Some biologists thought rising levels of carbon dioxide might stimulate plant growth, but a UC Davis study finds the greenhouse gas inhibits nitrate absorption. The finding carries significant implications for agriculture worldwide.
May 14, 20105:03 p.m.
So much for a hoped-for bright spot to global warming.
Some biologists had theorized earlier that rising greenhouse gas levels would encourage plant growth over the long term because of the increased amount of carbon dioxide in the atmosphere. But plant physiologists from UC Davis may have dashed those hopes.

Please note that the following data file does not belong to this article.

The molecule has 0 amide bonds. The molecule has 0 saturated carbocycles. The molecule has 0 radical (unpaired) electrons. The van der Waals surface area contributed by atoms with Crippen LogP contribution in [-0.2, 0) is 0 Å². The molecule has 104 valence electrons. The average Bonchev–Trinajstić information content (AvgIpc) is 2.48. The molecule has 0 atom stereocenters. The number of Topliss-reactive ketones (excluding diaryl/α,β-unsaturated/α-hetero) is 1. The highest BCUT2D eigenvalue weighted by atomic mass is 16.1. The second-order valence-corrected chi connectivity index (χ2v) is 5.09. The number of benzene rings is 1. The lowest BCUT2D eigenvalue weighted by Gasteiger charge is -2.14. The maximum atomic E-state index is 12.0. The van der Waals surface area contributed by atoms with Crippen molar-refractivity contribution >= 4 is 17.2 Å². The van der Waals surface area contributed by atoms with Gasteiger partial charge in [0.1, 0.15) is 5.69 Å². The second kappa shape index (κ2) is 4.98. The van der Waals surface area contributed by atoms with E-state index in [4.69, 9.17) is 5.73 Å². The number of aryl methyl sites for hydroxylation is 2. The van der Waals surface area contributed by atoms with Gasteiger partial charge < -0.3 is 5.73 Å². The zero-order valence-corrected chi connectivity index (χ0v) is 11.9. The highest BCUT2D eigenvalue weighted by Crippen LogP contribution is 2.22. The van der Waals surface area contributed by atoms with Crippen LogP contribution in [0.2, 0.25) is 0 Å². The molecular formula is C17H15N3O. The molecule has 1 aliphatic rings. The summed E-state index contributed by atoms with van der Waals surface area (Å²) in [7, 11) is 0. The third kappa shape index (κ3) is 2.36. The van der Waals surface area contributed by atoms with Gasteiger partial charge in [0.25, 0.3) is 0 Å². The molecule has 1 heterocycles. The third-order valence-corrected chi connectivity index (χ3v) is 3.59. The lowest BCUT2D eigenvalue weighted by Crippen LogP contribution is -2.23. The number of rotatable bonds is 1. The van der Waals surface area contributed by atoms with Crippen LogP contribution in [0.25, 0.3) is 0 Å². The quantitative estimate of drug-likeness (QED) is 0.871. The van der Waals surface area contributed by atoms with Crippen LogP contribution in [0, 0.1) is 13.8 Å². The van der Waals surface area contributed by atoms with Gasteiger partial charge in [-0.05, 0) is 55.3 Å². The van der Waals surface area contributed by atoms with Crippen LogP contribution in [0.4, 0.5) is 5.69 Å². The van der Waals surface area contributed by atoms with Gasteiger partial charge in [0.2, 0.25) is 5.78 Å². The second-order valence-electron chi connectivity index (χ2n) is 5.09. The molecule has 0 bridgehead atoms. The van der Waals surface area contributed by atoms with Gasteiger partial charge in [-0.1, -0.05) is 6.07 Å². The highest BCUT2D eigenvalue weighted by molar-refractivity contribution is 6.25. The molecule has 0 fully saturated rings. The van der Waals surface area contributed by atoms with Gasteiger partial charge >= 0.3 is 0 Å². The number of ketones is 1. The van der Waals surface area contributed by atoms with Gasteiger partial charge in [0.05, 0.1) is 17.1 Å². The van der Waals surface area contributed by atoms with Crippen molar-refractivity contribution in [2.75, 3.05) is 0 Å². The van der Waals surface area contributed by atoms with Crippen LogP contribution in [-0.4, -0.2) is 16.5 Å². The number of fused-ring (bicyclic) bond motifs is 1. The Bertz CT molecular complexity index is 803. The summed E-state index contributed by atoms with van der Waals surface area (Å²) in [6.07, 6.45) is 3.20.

They've shown that too much carbon dioxide, which plants need for energy, actually can inhibit a plant's ability to assimilate nitrates — nitrogen-based nutrients pulled from the soil that plants use to make enzymes and other essential proteins.
Without those essential proteins, plant health — and food quality — may suffer, the researchers say in a study published online Thursday in the journal Science.